(D)The tradition up to now has been that scientists have been respected for their pursuit of knowledge and not for their part in devising potent weapons of destruction.
(E) None of these

7. The duty of the scientist, according to the passage, is
(A) to further the interests of his state with as much devotion as possible
(B) to pursue knowledge regardless of the consequences of their discoveries and inventions.
(C) To see that important knowledge is widely disseminated and is not falsified in the interests of propaganda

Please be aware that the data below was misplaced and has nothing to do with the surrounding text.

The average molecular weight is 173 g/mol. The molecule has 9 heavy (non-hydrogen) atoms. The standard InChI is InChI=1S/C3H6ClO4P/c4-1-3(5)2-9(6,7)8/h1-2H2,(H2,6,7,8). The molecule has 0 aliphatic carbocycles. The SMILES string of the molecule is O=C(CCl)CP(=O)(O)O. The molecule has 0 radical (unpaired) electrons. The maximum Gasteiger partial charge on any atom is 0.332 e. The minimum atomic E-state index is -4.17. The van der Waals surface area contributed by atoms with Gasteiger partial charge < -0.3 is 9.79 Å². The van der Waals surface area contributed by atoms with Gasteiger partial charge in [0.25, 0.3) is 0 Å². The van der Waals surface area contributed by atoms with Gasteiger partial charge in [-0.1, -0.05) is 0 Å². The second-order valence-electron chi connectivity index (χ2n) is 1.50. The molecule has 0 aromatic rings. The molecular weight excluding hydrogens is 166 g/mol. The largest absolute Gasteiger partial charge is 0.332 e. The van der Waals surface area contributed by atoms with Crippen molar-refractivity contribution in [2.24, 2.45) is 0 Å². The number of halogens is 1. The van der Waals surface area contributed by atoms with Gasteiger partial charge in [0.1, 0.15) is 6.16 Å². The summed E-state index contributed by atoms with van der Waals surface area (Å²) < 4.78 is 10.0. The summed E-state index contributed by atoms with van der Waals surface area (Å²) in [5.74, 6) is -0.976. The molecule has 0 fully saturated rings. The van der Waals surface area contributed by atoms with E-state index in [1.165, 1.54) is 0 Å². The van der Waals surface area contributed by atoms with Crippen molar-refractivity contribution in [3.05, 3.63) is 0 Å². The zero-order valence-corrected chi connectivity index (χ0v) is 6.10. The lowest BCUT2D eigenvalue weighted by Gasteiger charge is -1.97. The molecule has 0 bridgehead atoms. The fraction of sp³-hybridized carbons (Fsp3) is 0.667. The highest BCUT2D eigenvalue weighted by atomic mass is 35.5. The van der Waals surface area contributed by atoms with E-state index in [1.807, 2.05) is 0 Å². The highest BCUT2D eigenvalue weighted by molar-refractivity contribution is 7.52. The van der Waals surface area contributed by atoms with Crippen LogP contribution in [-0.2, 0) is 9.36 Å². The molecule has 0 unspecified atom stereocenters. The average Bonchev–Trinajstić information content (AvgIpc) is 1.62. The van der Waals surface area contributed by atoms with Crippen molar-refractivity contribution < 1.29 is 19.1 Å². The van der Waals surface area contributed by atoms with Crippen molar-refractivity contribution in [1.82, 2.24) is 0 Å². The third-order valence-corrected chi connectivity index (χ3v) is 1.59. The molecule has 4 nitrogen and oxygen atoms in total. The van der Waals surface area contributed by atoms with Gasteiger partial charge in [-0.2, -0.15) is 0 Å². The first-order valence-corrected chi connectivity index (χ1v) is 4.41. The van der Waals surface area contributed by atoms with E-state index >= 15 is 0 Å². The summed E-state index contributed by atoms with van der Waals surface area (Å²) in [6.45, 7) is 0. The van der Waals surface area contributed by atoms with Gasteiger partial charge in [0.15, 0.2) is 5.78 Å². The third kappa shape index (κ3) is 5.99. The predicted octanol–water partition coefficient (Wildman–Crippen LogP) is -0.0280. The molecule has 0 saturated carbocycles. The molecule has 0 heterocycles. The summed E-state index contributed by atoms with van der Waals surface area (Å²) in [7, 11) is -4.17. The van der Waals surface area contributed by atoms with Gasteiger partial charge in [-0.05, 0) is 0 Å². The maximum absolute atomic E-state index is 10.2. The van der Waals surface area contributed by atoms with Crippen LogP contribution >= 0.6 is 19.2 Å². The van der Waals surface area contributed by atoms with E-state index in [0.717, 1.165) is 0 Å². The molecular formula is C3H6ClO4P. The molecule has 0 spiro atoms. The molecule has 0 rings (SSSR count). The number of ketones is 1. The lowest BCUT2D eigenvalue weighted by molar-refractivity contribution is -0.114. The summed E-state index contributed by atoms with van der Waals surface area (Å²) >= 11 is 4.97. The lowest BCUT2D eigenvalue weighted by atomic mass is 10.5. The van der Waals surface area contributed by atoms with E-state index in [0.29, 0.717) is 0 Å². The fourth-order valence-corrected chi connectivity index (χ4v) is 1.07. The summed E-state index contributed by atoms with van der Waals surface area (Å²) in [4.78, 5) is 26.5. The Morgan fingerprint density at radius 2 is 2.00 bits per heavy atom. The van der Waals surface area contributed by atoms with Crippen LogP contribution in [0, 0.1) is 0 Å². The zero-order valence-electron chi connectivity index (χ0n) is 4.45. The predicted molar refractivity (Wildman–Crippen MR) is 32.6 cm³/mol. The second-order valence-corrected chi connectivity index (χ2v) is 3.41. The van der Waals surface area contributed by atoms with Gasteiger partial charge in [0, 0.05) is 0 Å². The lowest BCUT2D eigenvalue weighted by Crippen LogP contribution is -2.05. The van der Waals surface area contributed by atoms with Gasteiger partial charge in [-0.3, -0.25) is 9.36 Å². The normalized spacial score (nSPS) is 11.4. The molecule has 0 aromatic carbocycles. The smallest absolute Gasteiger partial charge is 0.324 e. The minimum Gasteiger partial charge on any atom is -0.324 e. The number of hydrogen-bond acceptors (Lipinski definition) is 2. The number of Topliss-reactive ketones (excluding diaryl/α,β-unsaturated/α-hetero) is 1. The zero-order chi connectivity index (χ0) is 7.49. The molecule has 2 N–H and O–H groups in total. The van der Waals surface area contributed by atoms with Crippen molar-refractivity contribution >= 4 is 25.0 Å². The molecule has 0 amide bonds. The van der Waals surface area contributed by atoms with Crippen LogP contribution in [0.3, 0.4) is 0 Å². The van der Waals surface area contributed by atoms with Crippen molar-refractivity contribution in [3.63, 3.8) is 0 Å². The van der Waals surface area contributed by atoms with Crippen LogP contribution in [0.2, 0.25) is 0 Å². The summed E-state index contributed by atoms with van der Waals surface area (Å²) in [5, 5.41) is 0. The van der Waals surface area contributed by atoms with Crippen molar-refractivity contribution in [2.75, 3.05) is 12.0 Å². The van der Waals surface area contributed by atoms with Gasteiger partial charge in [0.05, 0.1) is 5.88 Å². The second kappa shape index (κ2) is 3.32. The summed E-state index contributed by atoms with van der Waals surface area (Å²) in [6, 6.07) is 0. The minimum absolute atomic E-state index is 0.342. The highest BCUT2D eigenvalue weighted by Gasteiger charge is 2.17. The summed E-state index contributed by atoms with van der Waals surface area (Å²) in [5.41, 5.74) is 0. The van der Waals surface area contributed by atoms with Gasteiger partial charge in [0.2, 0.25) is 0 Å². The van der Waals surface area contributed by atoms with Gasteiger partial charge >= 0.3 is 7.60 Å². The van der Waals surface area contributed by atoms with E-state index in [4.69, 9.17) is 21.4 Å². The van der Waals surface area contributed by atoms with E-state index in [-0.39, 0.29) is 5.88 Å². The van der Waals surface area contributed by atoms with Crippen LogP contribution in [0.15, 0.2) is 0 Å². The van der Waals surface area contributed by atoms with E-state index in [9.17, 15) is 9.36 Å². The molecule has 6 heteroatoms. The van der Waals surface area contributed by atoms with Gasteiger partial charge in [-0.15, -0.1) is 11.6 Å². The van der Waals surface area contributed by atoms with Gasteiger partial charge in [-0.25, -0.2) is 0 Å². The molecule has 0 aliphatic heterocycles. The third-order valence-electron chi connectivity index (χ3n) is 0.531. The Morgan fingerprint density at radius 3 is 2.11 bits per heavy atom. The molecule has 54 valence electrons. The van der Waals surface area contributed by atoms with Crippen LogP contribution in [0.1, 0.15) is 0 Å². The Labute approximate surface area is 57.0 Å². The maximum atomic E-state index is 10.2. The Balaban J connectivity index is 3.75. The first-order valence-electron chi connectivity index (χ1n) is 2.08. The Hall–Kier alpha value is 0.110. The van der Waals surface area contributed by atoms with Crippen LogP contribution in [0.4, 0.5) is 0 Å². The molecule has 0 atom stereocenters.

(D) to refuse to serve national interests
(E) none of these

8. The evils which have resulted from knowledge of the physical world can only be overcome by
(A) a more intensive pursuit of scientific knowledge
(B) making scientists more responsible to society
(C) adequate progress in the human sciences
(D) enlightening the general public about the evils
(E) none of these

9. Science may be considered a liberator in the sense that:
(A) ultimately it may bring the nations of the world together
(B) it may make man’s life a great deal happier than what it is now
(C) it may free man from bondage to physical nature and the weight of destructive passions.
(D) It may end the tyranny of age old beliefs and superstitions.

(E) None of these


Answers - Tap to show
  1. D
  2. A
  3. B
  4. B
  5. C
  6. D
  7. C
  8. C
  9. C